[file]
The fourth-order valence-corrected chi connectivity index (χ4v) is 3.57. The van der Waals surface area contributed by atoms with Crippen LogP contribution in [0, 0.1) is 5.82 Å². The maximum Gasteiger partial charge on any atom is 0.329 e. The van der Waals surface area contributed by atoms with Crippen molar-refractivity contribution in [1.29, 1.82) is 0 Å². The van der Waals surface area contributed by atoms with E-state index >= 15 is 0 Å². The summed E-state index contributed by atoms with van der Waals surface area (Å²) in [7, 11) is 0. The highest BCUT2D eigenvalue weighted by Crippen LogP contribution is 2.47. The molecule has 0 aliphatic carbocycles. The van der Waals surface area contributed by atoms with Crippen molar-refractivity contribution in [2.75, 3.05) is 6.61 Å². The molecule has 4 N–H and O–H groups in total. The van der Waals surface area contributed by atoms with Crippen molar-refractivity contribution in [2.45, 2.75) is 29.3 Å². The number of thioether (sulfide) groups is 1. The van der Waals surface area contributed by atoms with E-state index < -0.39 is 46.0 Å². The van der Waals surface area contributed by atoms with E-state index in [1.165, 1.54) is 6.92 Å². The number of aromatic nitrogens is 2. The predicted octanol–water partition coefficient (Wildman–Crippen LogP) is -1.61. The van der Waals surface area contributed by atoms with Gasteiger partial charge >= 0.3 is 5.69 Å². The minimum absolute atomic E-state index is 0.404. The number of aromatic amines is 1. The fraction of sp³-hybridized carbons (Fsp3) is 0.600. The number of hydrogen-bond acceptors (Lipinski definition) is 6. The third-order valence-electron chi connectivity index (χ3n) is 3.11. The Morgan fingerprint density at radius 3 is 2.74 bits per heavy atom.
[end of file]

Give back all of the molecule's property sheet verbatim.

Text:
The fourth-order valence-corrected chi connectivity index (χ4v) is 3.57. The van der Waals surface area contributed by atoms with Crippen LogP contribution in [0, 0.1) is 5.82 Å². The maximum Gasteiger partial charge on any atom is 0.329 e. The van der Waals surface area contributed by atoms with Crippen molar-refractivity contribution in [1.29, 1.82) is 0 Å². The van der Waals surface area contributed by atoms with E-state index >= 15 is 0 Å². The summed E-state index contributed by atoms with van der Waals surface area (Å²) in [7, 11) is 0. The highest BCUT2D eigenvalue weighted by Crippen LogP contribution is 2.47. The molecule has 0 aliphatic carbocycles. The van der Waals surface area contributed by atoms with Crippen molar-refractivity contribution in [2.75, 3.05) is 6.61 Å². The molecule has 4 N–H and O–H groups in total. The van der Waals surface area contributed by atoms with Crippen molar-refractivity contribution in [2.45, 2.75) is 29.3 Å². The number of thioether (sulfide) groups is 1. The van der Waals surface area contributed by atoms with E-state index < -0.39 is 46.0 Å². The van der Waals surface area contributed by atoms with E-state index in [1.165, 1.54) is 6.92 Å². The number of aromatic nitrogens is 2. The predicted octanol–water partition coefficient (Wildman–Crippen LogP) is -1.61. The van der Waals surface area contributed by atoms with Gasteiger partial charge >= 0.3 is 5.69 Å². The minimum absolute atomic E-state index is 0.404. The number of aromatic amines is 1. The fraction of sp³-hybridized carbons (Fsp3) is 0.600. The number of hydrogen-bond acceptors (Lipinski definition) is 6. The third-order valence-electron chi connectivity index (χ3n) is 3.11. The Morgan fingerprint density at radius 3 is 2.74 bits per heavy atom.